Our transit through the Panama Canal on Zao

01-02 April 2018 – 50’ Bluewater Catamaran

UK John &Caroline, David & Maryann

Advisor : Robin – Security Boats

Day One : Shelter Bay to The Flats

Found out around midday on Easter Sunday that the transit would start at 06:00 the next day, and we would go through in one day. John was advised to go over to The Flats to anchor for the night so we were asked to get to the boat by 17:00. We got our stuff together and headed for Albrook, joining a bus at about 13:00. Deafening music gave way to a soapie, but we had our usual music players anyway. Amazingly we left right on 13:20 which was the scheduled time! Uneventful trip until Sabanitas where a guy with a banjo got on and sang a few songs!

We got off at Cuatro Altos at 13:30 and quickly found a nice taxi that agreed to $25. Our luck continued as we drove straight onto the ferry and only waited a few minutes to depart, so we were at Shelter Bay by 15:15 and found Zao.

John told us to go to the pool as they were still getting organised, so we were very happy to do that.

Chatted with a guy who is on a 31 foot yacht, wondering how he was going to get through the Canal. John and Caroline joined us at the pool but they had just got bad news from home so they were soon busy on the internet trying to sort some things out. We had a beer at the restaurant and waited for them to be ready.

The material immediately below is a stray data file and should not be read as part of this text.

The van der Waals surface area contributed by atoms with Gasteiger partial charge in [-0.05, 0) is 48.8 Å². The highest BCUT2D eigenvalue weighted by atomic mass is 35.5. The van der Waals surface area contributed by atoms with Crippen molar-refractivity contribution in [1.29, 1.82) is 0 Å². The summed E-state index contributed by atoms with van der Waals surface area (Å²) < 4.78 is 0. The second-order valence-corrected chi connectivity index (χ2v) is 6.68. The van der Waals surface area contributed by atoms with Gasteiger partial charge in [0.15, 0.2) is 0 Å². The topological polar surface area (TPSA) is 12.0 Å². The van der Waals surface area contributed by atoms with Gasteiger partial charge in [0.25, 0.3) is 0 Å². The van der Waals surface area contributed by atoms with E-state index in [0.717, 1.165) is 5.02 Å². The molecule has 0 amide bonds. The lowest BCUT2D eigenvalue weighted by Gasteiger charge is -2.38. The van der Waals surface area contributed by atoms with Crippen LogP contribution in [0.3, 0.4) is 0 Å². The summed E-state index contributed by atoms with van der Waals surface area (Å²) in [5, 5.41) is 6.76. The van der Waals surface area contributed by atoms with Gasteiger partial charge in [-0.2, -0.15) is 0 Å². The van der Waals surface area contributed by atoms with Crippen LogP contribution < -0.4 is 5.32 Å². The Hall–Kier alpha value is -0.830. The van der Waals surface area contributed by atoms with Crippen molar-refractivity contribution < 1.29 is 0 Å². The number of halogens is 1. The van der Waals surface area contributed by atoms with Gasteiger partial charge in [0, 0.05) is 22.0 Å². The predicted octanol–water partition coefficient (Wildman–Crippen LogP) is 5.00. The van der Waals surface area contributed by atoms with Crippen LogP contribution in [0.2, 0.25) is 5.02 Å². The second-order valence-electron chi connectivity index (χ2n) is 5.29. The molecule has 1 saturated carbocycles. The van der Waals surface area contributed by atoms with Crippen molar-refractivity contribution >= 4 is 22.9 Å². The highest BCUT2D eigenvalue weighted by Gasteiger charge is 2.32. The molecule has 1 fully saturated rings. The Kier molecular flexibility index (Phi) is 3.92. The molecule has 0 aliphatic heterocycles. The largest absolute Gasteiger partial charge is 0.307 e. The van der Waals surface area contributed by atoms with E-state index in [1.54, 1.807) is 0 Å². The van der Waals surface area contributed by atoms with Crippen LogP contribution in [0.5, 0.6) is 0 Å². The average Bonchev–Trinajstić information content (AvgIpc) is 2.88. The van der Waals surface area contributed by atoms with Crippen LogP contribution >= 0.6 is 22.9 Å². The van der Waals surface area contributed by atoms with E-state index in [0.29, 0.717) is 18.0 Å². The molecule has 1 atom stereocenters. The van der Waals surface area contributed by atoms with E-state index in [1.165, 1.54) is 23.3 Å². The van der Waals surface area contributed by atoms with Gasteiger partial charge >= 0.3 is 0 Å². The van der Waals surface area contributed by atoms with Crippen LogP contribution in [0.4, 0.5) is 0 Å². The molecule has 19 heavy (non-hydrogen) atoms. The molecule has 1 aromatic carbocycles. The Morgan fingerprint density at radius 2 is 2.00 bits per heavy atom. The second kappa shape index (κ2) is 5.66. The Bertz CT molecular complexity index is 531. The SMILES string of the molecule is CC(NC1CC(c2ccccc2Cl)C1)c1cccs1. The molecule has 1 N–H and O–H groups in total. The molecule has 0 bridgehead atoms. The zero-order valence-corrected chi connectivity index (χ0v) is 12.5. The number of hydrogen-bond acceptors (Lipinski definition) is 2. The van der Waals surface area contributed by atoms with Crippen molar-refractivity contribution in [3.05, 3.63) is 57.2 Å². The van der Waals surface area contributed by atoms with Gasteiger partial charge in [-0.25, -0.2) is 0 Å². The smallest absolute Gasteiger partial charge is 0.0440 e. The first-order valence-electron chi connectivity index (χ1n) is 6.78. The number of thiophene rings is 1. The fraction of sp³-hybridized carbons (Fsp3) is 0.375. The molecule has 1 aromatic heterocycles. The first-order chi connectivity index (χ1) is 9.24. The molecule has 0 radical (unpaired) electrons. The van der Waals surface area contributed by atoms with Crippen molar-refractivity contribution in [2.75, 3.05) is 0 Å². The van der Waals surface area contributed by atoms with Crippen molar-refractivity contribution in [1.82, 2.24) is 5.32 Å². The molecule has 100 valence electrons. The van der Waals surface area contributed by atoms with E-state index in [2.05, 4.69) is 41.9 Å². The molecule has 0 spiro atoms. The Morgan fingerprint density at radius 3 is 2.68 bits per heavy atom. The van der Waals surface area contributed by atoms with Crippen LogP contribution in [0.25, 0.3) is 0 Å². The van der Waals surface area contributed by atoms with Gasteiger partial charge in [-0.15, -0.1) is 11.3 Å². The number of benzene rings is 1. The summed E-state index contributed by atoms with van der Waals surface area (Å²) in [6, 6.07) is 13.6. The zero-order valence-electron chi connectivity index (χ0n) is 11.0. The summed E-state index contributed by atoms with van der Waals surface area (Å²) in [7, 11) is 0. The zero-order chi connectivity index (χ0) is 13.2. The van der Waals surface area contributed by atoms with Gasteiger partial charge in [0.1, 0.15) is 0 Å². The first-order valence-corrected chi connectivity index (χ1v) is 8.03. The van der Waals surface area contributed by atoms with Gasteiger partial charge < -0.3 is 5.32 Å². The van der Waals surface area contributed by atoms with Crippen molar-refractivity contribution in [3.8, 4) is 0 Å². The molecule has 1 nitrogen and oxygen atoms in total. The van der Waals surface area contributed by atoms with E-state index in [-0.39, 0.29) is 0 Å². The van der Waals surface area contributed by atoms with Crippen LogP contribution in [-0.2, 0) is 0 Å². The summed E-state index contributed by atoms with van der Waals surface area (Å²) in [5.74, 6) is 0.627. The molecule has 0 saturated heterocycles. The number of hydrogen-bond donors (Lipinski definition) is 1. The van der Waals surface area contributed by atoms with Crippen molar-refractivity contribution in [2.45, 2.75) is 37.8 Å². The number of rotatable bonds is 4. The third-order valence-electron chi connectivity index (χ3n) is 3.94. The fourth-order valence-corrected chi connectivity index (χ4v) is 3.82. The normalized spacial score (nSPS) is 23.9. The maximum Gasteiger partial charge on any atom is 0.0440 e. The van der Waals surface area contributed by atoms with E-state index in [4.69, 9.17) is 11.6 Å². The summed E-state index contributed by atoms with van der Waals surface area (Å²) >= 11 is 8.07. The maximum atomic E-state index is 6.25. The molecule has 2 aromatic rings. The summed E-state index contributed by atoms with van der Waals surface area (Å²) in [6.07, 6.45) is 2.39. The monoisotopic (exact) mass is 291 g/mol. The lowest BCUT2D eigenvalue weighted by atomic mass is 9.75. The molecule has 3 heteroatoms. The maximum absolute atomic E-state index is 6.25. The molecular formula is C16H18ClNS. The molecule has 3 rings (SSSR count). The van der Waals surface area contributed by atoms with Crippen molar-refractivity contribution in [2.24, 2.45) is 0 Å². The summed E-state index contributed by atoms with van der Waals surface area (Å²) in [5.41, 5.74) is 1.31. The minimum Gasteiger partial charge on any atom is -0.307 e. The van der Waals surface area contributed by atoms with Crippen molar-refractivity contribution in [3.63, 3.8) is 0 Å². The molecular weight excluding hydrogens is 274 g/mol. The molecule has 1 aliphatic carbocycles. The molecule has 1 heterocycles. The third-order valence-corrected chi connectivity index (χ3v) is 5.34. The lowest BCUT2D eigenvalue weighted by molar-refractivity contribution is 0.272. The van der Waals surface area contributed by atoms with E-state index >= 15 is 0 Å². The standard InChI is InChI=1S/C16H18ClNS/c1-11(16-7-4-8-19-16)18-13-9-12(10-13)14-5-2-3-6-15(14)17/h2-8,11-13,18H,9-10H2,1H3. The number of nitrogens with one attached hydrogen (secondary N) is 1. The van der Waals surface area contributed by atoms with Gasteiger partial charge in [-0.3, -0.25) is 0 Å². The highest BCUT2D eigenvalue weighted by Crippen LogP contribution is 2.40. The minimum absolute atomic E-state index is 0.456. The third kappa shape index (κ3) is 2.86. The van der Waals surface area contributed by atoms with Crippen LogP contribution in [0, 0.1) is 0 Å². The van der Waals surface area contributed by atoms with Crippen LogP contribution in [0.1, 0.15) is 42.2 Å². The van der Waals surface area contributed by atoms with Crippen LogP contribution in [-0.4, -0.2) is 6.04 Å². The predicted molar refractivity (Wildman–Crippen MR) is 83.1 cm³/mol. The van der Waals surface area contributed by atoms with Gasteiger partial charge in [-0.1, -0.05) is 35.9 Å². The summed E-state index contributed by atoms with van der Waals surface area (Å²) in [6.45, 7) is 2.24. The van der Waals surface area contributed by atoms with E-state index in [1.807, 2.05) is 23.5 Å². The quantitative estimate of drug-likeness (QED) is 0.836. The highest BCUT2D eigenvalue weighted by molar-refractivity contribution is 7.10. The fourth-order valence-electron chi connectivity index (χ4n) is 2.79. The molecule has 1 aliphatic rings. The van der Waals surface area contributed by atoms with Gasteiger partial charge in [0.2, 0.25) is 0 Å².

It was17:15 when we cast off and headed out of the Marina and over to The Flats. We anchored at 18:00 and settled in to chat over a couple of drinks. Really interesting people and plenty of experience with big catamarans so things should be easy tomorrow.

The Shelter Bay Marina entrance looks very narrow from a catamaran

Not the nicest place to anchor as we were surrounded by the port and the construction site for the new power plant, with lots of crew boats and tugs blasting around. Was a beautiful sunset though.

We had dinner around 19:00 and then at 20:30 they all headed off to bed – yachtie midnight! Russ and I stayed up a bit longer but there was no cold beer so we were not too far behind them. Our cabin was enormous, with big windows right at water level, and two hatches that provided a perfect cross breeze. Makes such a difference when we can actually get some sleep on these transits.